Validating response: “I feel the same way sometimes. Dealing with a lot of outside control can be really hard. I understand why you haven’t felt like going out lately.”
Ask “the” question and follow up on it.
It’s important to ask a direct question about suicide. Don’t beat around the bush by asking similar questions that could mean something else, and try not to ask the question in a way that suggests you want them to say no.
Non-helpful ask 1: “Have you thought about hurting yourself?”
Non-helpful ask 2: “You wouldn’t kill yourself, right?”
Helpful ask 1: “I care about you a lot and I want to help keep you safe. So I feel like it’s important to ask, ‘Are you having thoughts of suicide?’”
Helpful ask 2: “It sounds like you’ve been having a really tough time. And I want to be here for you in whatever way you need. So I want to ask, have you had thoughts of suicide?”
Connect them with mental health services.
Connecting someone you care about with mental health services may seem excessive or even scary, but it can be the very best thing for them. It can not only give them access to the immediate help they need, but also give them a way to deal with the issues they’re facing long term.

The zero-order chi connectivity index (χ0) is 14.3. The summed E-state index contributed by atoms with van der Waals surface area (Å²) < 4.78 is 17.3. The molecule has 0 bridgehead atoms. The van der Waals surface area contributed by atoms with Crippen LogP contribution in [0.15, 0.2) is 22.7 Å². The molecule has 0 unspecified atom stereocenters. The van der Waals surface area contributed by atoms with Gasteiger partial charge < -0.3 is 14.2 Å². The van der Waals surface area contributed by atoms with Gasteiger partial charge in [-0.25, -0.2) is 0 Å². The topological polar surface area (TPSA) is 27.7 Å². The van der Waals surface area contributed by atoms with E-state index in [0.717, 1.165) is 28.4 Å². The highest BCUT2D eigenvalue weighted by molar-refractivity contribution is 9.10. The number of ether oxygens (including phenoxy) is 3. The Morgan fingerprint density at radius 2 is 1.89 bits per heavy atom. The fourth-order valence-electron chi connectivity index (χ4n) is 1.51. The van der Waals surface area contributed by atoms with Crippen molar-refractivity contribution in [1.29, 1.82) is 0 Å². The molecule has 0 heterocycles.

To make the process of helping someone seek mental health care easier and more successful, try these tested tips:
Normalize the experience.
Explain that receiving counseling or other mental health services may not be what they think (lying on a couch and telling your life story, for example), and that it’s helped millions of people successfully address everyday challenges and negative thinking patterns. You might even share how mental health care helped in your own life or those of others you know.
Emphasize the long-term benefits.
Let them know that effective mental health services can do more than help them overcome their current challenges; it can lead to long-term personal growth.
Let them make decisions about what services to seek out.